Author Posts

February 4, 2018 at 6:48 pm

My sys admin experience is limited to a small enterprise and therefore there were no senior admins to learn from.
So I may have learned to do things wrongly, even though they work.
With that said,

– Scenario and Question below –

Recently I had to change the contents of a certain html file on each desktop about 500 give or take. I did it with powershell. It worked out and the deed is done. But doesn't hurt to ask how can i do things better.
In order to test for all the online desktops vs all records in AD I used a test-connection.
Is there a better way to test if the computer is online / exists? Because in AD we have more records desktops than we actually have.

Test-connection is a little slow.
In addition I used hard coded paths,
if the path existed,
and if the file existed within the path,
and if the string existed within the file,
modify it and write the changes.

I ran the script a few times to make sure I do not miss the people who turn off their desktops when they take off.
I am repeating the question here: Is there a better way to test if the computer is online / exists, than test-connection?
Thank you.

February 4, 2018 at 8:36 pm

Any kind of live check is going to be slow, because you have to allow for a decent timeout. Test-Connection is just a ping; if you're fairly confident of your network, you can limit it to one ping instead of the default four, to speed it up a bit – but you risk "missing" systems that are online and just a bit slow.

The most you can practically do to speed things up is to parallelize things a bit, using something like Worfklow or Remoting, or Invoke-Parallel (which is an open source project) or something.

February 5, 2018 at 5:17 am

Actually, I don't think test-connection and test-netconnection are very useful for admins with their long timeouts, and they don't work in powershell 6 anyway. But it's very easy to roll your own with a little .net.

Function Get-Ping  {
  Param (
    [parameter(ValueFromPipeline)]
    [string[]]$Hostname='yahoo.com'
  )
  Begin {
    $Ping = New-Object System.Net.Networkinformation.ping
    $Timeout = 250 # ms                                                                                                                                    
  }
  Process {
    $hostname | foreach {
      $Ping.Send($_, $timeout) |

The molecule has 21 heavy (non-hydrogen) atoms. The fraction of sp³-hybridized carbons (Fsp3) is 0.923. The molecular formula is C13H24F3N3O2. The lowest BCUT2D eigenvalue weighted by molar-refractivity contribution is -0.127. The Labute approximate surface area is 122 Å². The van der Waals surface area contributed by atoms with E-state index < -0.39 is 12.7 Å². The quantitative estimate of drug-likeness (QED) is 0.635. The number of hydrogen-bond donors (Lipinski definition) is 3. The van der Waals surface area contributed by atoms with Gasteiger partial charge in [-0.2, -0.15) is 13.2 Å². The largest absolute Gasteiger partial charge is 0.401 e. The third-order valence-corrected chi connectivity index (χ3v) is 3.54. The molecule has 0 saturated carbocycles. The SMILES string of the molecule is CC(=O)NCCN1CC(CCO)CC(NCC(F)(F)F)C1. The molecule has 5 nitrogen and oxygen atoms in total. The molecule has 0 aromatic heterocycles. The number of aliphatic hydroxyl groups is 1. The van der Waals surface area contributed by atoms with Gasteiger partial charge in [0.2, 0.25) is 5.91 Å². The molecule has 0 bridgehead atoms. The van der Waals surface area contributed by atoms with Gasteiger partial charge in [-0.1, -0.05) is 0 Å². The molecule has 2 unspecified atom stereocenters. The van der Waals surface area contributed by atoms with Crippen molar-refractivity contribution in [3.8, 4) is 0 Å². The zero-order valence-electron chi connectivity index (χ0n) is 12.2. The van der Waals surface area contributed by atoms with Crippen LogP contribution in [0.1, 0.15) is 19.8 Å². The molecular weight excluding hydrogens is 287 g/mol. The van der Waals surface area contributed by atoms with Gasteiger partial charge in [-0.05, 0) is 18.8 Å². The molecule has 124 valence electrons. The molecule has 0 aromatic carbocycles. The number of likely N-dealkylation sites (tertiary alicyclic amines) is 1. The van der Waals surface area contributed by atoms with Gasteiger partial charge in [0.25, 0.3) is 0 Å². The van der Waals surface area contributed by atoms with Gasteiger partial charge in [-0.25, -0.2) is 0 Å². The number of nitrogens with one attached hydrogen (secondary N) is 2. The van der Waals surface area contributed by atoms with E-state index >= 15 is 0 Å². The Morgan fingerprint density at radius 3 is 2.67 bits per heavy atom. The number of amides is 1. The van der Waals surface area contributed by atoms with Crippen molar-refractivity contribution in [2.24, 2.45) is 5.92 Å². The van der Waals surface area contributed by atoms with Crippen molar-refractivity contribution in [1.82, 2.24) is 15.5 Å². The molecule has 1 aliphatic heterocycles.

Add-Member -passthru hostname $_ |
      select hostname,address,status,roundtriptime
    }
  }
}

PS /Users/js> get-ping yahoo.com,microsoft.com                                                                                                         

hostname      Address         Status RoundtripTime
--------      -------         ------ -------------
yahoo.com     206.190.39.42  Success            95
microsoft.com 0.0.0.0       TimedOut             0

February 5, 2018 at 6:03 pm

Actually I usually use something like this. If it's in osx port 22 will be live, in windows the rdp port 3389 is live.

function Get-Port {

  Param (
    [parameter(ValueFromPipeline)]
    [string[]]$Hostname='yahoo.com',
    [int[]]$ports=@(22,3389),
    [int]$timeout = 100 # ms
  )
  
  begin {   
    $ping = New-Object System.Net.Networkinformation.ping
  }

  process {
    $hostname | foreach {
      $openPorts = @()
  
      foreach ($port in $ports) {
        $client = New-Object System.Net.Sockets.TcpClient
        $beginConnect = $client.BeginConnect($_,$port,$null,$null)
        Start-Sleep -Milli $TimeOut
        if($client.Connected) { $openPorts += $port }
        $client.Close()
      }
  
      $result = $Ping.Send($_, $timeout) 
      $pingstatus = ($result.status -eq 'Success')

      New-Object -typename PSObject -Property @{
        HostName = $_
        Address = $result.address
        Port = $openPorts
        Ping = $pingstatus 
      } | select hostname,address,port,ping
    } # end foreach
  } # end process

}

PS C:\Windows\system32> get-port a001,a002

HostName Address     Port    Ping
-------- -------     ----    ----
arc001               {3389} False
arc002   1.1.1.1     {3389}  True